To see how deeply interconnected the planet truly is look no further than the massive ice sheets on the Northern Hemisphere and South Pole.
Thousands of kilometers apart, they are hardly next-door neighbors, but according to new research from a team of international scientists -- led by alumna Natalya Gomez Ph.D.'14, and including Harvard professor Jerry X. Mitrovica -- what happens in one region has a surprisingly direct and outsized effect on the other, in terms of ice expanding or melting.
The analysis, published in Nature, shows for the first time that changes in the Antarctic ice sheet were caused by the melting of ice sheets in the Northern Hemisphere. The influence was driven by sea-level changes caused by the melting ice in the north during the past 40,000 years. Understanding how this works can help climate scientists grasp future changes and instability as global warming increases the melting of major ice sheets and ice caps, researchers said.
The study models how this seesaw effect works. They found that when ice on the Northern Hemisphere stayed frozen during the last peak of the Ice Age, about 20,000 to 26,000 years ago, it led to reduced sea-levels in Antarctica and a growth of the ice sheet there. When the climate warmed after that peak, the ice sheets in the north started melting, causing sea-levels in the southern hemisphere to rise. This rising ocean triggered the ice in Antarctica to retreat quickly to about the size it is today over thousands of years.
The question of what caused the Antarctic ice sheet to melt so rapidly during this warming period has been a long-standing enigma.
"That's the really exciting part of this," said Mitrovica, the Frank Baird Jr. Professor of Science in the Department of Earth and Planetary Sciences. "What was driving these dramatic events in which the Antarctic released huge amounts of ice mass? This research shows that the events weren't ultimately driven by anything local. They were driven by sea level rising locally but in response to the melting of ice sheets very far away. The study establishes an underappreciated connection between the stability of the Antarctic ice sheet and significant periods of melting in the Northern Hemisphere."
The retreat was consistent with the pattern of sea level change predicted by Gomez, now an assistant professor of earth and planetary sciences at McGill University, and colleagues in earlier work on the Antarctic continent. The next step is expanding the study to see where else ice retreat in one location drives retreat in another. That can provide insight on ice sheet stability at other times in the history and perhaps the future.
"Looking to the past can really help us to understand how ice sheets and sea levels work," Gomez said. "It gives us a better appreciation of how the whole Earth system works."
Along with Gomez and Mitrovica, the team of scientists on the project included researchers from Oregon State University and the University of Bonn in Germany. They combined ice-sheet and sea-level modeling with sediment core samples from the ocean bottom near Antarctica to verify their findings. The rocks they focused on, called ice-rafted debris, were once embedded inside the Antarctic ice sheet. Fallen icebergs carried them into the Southern Ocean In analysis, researchers tried to determine when and where they were released from the ice sheet. They also looked at markers of past shorelines to see how the ice sheet's edge has retreated.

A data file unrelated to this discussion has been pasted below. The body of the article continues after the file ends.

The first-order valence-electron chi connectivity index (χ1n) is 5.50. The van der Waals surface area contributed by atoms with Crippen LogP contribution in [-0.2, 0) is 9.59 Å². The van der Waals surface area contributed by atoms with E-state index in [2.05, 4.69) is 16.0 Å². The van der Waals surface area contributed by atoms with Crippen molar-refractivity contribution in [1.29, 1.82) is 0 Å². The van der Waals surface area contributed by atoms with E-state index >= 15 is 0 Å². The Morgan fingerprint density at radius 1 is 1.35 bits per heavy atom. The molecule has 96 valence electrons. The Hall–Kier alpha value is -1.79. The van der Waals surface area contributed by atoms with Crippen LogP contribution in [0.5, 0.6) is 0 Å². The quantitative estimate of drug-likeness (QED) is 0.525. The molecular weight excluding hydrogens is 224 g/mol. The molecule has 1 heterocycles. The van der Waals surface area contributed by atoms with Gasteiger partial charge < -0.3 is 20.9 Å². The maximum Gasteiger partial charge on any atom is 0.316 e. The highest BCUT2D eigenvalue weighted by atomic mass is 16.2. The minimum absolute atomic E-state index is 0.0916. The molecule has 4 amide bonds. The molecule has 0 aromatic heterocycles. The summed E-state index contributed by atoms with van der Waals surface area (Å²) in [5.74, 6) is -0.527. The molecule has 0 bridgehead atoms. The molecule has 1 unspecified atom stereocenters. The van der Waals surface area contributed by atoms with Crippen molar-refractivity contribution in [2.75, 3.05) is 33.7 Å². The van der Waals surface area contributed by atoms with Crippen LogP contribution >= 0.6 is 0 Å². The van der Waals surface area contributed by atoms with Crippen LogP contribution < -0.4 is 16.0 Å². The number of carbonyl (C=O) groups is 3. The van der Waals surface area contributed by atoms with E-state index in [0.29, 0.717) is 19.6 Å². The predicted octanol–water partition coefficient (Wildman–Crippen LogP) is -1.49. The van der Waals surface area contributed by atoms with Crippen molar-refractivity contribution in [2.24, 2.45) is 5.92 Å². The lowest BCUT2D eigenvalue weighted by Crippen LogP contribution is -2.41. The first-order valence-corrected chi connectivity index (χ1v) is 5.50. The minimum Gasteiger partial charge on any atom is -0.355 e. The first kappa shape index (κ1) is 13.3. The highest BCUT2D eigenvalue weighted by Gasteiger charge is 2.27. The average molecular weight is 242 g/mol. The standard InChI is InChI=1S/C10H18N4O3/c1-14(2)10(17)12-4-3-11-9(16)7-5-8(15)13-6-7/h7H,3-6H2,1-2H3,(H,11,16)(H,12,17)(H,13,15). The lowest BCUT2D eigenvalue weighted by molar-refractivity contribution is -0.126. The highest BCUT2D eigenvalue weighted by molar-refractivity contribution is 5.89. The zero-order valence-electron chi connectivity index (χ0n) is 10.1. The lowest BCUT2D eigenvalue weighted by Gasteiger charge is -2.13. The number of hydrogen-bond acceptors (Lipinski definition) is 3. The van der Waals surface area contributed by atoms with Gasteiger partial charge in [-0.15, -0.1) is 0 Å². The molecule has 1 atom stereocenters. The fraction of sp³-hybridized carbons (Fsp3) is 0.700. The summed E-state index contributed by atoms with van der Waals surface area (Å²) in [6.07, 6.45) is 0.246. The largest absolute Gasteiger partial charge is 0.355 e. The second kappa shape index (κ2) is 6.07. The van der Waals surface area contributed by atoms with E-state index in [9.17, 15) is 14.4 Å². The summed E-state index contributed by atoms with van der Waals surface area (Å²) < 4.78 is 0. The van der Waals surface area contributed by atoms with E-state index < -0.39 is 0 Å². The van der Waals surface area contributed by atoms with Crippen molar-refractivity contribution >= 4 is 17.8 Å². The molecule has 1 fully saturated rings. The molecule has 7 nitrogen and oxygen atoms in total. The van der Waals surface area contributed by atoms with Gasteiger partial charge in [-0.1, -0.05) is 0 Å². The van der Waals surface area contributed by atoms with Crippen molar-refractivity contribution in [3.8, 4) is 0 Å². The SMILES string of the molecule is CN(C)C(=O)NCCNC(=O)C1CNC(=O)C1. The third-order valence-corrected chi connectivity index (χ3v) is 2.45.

Gomez has been researching ice sheets since she was a GSAS student in the Mitrovica Group. She led a study in 2010 that showed that gravitational effects of ice sheets are so strong that when ice sheets melt, the expected sea level rise from all that meltwater entering the oceans would be counterbalanced in nearby areas. Gomez showed that if all of the ice in the West Antarctic ice sheet melted, it could actually lower sea level near the ice by as much as 300 feet, but that sea level would rise significantly more than expected in the Northern Hemisphere.
This paper furthered that study by asking how melting ice sheets in one part of the climate system affected another. In this case, the researchers looked at the ice sheets in the Northern Hemisphere that once covered North America and Northern Europe.
By putting together modeling data on sea-level rise and ice-sheet melting with the debris left over from icebergs that broke off Antarctica during the Ice Age, the researchers simulated how sea-level and ice dynamics changed in both hemispheres over the past 40,000 years.
The researchers were able to explain several periods of instability during the past 20,000 years when the Antarctic ice sheet went through phases of rapid melting known as "meltwater pulses." In fact, according to their model, if not for these periods of rapid retreat the Antarctic ice sheet, which covers almost 14 million square kilometers and weighs about 26 million gigatons, would be even more of a behemoth than it is now.
With the geological records, which were collected primarily by Michael Webster from the University of Bonn, the researchers confirmed the timeline predicted by their model and saw that this sea-level change in Antarctica and the mass shedding corresponded with episodes of melting of ice sheets in the Northern Hemisphere.
The data caught Gomez by surprise. More than anything though, it deepened her curiosity in these frozen systems.
"These ice sheets are really dynamic, exciting, and intriguing parts of the Earth's climate system. It's staggering to think of ice that is several kilometers thick, that covers an entire continent, and that is evolving on all of these different timescales with global consequences," Gomez said. "It's just motivation for trying to better understand these really massive systems that are so far away from us."